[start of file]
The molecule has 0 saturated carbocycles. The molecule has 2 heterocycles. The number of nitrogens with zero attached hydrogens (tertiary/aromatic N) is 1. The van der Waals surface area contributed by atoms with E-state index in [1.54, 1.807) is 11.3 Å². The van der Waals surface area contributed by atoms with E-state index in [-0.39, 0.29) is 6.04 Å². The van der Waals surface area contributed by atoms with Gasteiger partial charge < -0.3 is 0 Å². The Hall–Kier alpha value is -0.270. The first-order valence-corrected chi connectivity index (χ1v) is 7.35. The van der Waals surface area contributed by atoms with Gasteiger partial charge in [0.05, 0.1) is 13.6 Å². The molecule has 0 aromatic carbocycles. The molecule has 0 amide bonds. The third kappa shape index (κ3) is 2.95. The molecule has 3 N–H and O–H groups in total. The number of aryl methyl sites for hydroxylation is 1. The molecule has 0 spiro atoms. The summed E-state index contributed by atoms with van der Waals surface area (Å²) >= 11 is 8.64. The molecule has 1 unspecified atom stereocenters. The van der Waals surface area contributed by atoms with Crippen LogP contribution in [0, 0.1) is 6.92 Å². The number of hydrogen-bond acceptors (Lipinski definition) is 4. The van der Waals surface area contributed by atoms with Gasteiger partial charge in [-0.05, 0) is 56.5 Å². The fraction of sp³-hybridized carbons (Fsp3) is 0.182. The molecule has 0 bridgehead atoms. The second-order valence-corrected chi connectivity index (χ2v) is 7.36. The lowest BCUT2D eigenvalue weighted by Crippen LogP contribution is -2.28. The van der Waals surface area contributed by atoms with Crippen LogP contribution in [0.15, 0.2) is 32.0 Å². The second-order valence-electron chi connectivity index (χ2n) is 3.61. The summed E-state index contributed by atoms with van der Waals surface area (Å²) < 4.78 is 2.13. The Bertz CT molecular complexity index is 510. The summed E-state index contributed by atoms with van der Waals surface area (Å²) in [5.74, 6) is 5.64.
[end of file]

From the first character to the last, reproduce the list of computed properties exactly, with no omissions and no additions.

The molecule has 0 saturated carbocycles. The molecule has 2 heterocycles. The number of nitrogens with zero attached hydrogens (tertiary/aromatic N) is 1. The van der Waals surface area contributed by atoms with E-state index in [1.54, 1.807) is 11.3 Å². The van der Waals surface area contributed by atoms with E-state index in [-0.39, 0.29) is 6.04 Å². The van der Waals surface area contributed by atoms with Gasteiger partial charge < -0.3 is 0 Å². The Hall–Kier alpha value is -0.270. The first-order valence-corrected chi connectivity index (χ1v) is 7.35. The van der Waals surface area contributed by atoms with Gasteiger partial charge in [0.05, 0.1) is 13.6 Å². The molecule has 0 aromatic carbocycles. The molecule has 0 amide bonds. The third kappa shape index (κ3) is 2.95. The molecule has 3 N–H and O–H groups in total. The number of aryl methyl sites for hydroxylation is 1. The molecule has 0 spiro atoms. The summed E-state index contributed by atoms with van der Waals surface area (Å²) >= 11 is 8.64. The molecule has 1 unspecified atom stereocenters. The van der Waals surface area contributed by atoms with Crippen LogP contribution in [0, 0.1) is 6.92 Å². The number of hydrogen-bond acceptors (Lipinski definition) is 4. The van der Waals surface area contributed by atoms with Gasteiger partial charge in [-0.05, 0) is 56.5 Å². The fraction of sp³-hybridized carbons (Fsp3) is 0.182. The molecule has 0 bridgehead atoms. The second-order valence-corrected chi connectivity index (χ2v) is 7.36. The lowest BCUT2D eigenvalue weighted by Crippen LogP contribution is -2.28. The van der Waals surface area contributed by atoms with Crippen LogP contribution in [0.15, 0.2) is 32.0 Å². The second-order valence-electron chi connectivity index (χ2n) is 3.61. The summed E-state index contributed by atoms with van der Waals surface area (Å²) < 4.78 is 2.13. The Bertz CT molecular complexity index is 510. The summed E-state index contributed by atoms with van der Waals surface area (Å²) in [5.74, 6) is 5.64.